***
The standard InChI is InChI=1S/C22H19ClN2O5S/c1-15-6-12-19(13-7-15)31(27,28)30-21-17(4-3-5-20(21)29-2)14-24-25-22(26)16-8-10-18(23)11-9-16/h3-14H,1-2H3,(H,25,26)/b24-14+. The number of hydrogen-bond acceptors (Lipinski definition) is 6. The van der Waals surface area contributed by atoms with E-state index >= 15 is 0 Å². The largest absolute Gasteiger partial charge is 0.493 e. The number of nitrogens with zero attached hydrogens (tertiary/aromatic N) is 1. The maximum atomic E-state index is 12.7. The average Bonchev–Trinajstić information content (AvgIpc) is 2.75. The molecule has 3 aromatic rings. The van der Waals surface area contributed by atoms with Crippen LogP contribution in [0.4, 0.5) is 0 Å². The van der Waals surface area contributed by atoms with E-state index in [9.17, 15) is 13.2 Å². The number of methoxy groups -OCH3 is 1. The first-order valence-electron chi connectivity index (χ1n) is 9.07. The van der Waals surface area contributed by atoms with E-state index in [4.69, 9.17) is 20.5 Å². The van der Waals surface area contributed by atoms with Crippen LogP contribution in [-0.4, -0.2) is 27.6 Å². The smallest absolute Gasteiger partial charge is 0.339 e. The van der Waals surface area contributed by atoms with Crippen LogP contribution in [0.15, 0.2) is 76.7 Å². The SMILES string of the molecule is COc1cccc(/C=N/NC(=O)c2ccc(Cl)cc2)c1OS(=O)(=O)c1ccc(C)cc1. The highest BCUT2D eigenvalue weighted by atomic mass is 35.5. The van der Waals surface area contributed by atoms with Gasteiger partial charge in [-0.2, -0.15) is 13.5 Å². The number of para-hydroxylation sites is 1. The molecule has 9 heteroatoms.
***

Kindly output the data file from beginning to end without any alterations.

The standard InChI is InChI=1S/C22H19ClN2O5S/c1-15-6-12-19(13-7-15)31(27,28)30-21-17(4-3-5-20(21)29-2)14-24-25-22(26)16-8-10-18(23)11-9-16/h3-14H,1-2H3,(H,25,26)/b24-14+. The number of hydrogen-bond acceptors (Lipinski definition) is 6. The van der Waals surface area contributed by atoms with E-state index >= 15 is 0 Å². The largest absolute Gasteiger partial charge is 0.493 e. The number of nitrogens with zero attached hydrogens (tertiary/aromatic N) is 1. The maximum atomic E-state index is 12.7. The average Bonchev–Trinajstić information content (AvgIpc) is 2.75. The molecule has 3 aromatic rings. The van der Waals surface area contributed by atoms with Crippen LogP contribution in [0.4, 0.5) is 0 Å². The van der Waals surface area contributed by atoms with E-state index in [9.17, 15) is 13.2 Å². The number of methoxy groups -OCH3 is 1. The first-order valence-electron chi connectivity index (χ1n) is 9.07. The van der Waals surface area contributed by atoms with E-state index in [4.69, 9.17) is 20.5 Å². The van der Waals surface area contributed by atoms with Crippen LogP contribution in [-0.4, -0.2) is 27.6 Å². The smallest absolute Gasteiger partial charge is 0.339 e. The van der Waals surface area contributed by atoms with Crippen LogP contribution in [0.15, 0.2) is 76.7 Å². The SMILES string of the molecule is COc1cccc(/C=N/NC(=O)c2ccc(Cl)cc2)c1OS(=O)(=O)c1ccc(C)cc1. The highest BCUT2D eigenvalue weighted by atomic mass is 35.5. The van der Waals surface area contributed by atoms with Gasteiger partial charge in [-0.2, -0.15) is 13.5 Å². The number of para-hydroxylation sites is 1. The molecule has 9 heteroatoms.